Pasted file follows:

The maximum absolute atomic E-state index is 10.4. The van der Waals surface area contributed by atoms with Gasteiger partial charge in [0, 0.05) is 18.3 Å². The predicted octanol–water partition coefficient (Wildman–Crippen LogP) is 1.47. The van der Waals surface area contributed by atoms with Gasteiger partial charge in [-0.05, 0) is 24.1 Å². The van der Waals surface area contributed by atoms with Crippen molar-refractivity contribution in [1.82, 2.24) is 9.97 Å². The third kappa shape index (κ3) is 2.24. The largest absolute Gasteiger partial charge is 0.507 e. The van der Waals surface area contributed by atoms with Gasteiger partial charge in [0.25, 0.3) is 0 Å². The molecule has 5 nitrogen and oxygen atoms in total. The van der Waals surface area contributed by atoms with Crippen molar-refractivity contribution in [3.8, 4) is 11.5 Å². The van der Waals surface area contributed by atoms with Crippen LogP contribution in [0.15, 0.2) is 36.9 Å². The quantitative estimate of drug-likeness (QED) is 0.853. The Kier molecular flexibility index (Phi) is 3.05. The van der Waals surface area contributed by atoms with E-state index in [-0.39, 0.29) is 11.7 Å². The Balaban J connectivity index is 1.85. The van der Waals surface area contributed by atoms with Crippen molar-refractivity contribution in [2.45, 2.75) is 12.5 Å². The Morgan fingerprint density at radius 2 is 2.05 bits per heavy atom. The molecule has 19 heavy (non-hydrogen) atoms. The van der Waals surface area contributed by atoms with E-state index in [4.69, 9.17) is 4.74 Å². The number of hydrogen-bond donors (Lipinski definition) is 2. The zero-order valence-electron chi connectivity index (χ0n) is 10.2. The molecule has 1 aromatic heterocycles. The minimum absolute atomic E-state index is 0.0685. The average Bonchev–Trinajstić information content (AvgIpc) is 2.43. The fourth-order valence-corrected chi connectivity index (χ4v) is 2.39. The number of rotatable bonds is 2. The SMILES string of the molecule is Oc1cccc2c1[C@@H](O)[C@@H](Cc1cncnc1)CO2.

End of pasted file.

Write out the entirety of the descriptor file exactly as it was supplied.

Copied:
The maximum absolute atomic E-state index is 10.4. The van der Waals surface area contributed by atoms with Gasteiger partial charge in [0, 0.05) is 18.3 Å². The predicted octanol–water partition coefficient (Wildman–Crippen LogP) is 1.47. The van der Waals surface area contributed by atoms with Gasteiger partial charge in [-0.05, 0) is 24.1 Å². The van der Waals surface area contributed by atoms with Crippen molar-refractivity contribution in [1.82, 2.24) is 9.97 Å². The third kappa shape index (κ3) is 2.24. The largest absolute Gasteiger partial charge is 0.507 e. The van der Waals surface area contributed by atoms with Gasteiger partial charge in [0.25, 0.3) is 0 Å². The molecule has 5 nitrogen and oxygen atoms in total. The van der Waals surface area contributed by atoms with Crippen molar-refractivity contribution in [3.8, 4) is 11.5 Å². The van der Waals surface area contributed by atoms with Crippen LogP contribution in [0.15, 0.2) is 36.9 Å². The quantitative estimate of drug-likeness (QED) is 0.853. The Kier molecular flexibility index (Phi) is 3.05. The van der Waals surface area contributed by atoms with E-state index in [-0.39, 0.29) is 11.7 Å². The Balaban J connectivity index is 1.85. The van der Waals surface area contributed by atoms with Crippen molar-refractivity contribution in [2.45, 2.75) is 12.5 Å². The Morgan fingerprint density at radius 2 is 2.05 bits per heavy atom. The molecule has 19 heavy (non-hydrogen) atoms. The van der Waals surface area contributed by atoms with E-state index in [4.69, 9.17) is 4.74 Å². The number of hydrogen-bond donors (Lipinski definition) is 2. The zero-order valence-electron chi connectivity index (χ0n) is 10.2. The molecule has 1 aromatic heterocycles. The minimum absolute atomic E-state index is 0.0685. The average Bonchev–Trinajstić information content (AvgIpc) is 2.43. The fourth-order valence-corrected chi connectivity index (χ4v) is 2.39. The number of rotatable bonds is 2. The SMILES string of the molecule is Oc1cccc2c1[C@@H](O)[C@@H](Cc1cncnc1)CO2.